Unlike pacemaker-atrial block, the various ECG appearances of pacemaker-ventricular block are well defined and easily identified.
First degree pacemaker-ventricular block
Ventricular stimulus artefact (red vertical arrows) followed by a latency period (red highlight) and a wide QRS. The appearance suggests very severe ventricular dysfunction. Latency should be identified in numerous leads and are often overlooked. Together with a very broad QRS, it indicates a poor prognosis.
Pacemaker-ventricular block can be seen immediately prior to death and also requires gross electrolyte imbalance.
Ventricular pacing followed by latency and a very wide QRS/T.
Second degree pacemaker-ventricular block
There is further deterioration in the ECG appearance with Wenckebach sequences.
ECG monitoring immediately prior to death. The ventricular latency increases (red highlight) as a Wenckebach sequence, followed by exit block (red vertical arrow). The next sequence is 2:1 block (yellow highlight). Again the QRS/T wave complexes are very wide.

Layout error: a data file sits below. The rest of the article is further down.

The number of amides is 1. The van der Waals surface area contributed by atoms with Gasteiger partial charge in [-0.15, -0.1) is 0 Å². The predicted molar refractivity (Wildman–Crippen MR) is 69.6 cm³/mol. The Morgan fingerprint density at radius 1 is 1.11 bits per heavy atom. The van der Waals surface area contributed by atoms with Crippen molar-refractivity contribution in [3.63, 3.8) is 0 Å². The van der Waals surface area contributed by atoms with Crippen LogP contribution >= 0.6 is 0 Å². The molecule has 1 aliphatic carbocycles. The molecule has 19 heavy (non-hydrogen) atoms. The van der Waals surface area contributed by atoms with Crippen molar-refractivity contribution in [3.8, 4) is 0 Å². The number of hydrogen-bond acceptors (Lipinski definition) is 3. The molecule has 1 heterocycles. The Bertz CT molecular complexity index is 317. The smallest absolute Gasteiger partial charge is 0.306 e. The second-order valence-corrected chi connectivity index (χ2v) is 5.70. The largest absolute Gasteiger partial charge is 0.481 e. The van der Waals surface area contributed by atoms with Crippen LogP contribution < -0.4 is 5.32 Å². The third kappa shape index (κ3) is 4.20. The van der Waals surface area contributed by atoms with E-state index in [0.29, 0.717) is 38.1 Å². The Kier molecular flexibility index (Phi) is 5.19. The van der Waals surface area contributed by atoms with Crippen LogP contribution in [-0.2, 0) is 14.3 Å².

With clinical deterioration, the ECG appearances become more bizarre.
Ventricular latency, a very broad QRS and 2:1 pacemaker-ventricular block.
Third degree pacemaker-ventricular block
This can only be diagnosed in association with lesser degrees of block.
Sequential changes in the ECG immediately prior to death.
This ECG of temporary pacing was diagnosed as ventricular latency (red highlight).
The 12-lead ECG demonstrates a number of lessons we have covered in the last few “Fun with ECGs” and emphasizes the “fun” part of ECG interpretation.
Try to interpret the 12-lead ECG:
How do we put this all together?
Let us review the rhythm strip.
Within the ventricular pseudo-latency, there is an amalgam of both low atrial (blue highlight) and delayed left ventricular (red highlight) pacing. At other times, there is atrial pacing with and without AV conduction (blue highlight).
How can we explain this?
The temporary lead lies in the mouth of the coronary ostium. Probably depending on respiration, it will pace the atrium (yellow highlight and arrow) with and without AV conduction and at other times both the atrium and later the ventricle (yellow and red highlight and red arrow).
Understanding the ECG of atrial and ventricular pacing, together with the different features depending on the site of the cathode, allows us to interpret even the most bizarre pacing ECGs.
In 49+ years as a practicing cardiologist, Dr Harry Mond has published 260+ published manuscripts & books. A co-founder of CardioScan, he remains Medical Director and oversees 500K+ heart studies each year.
Download his full profile here.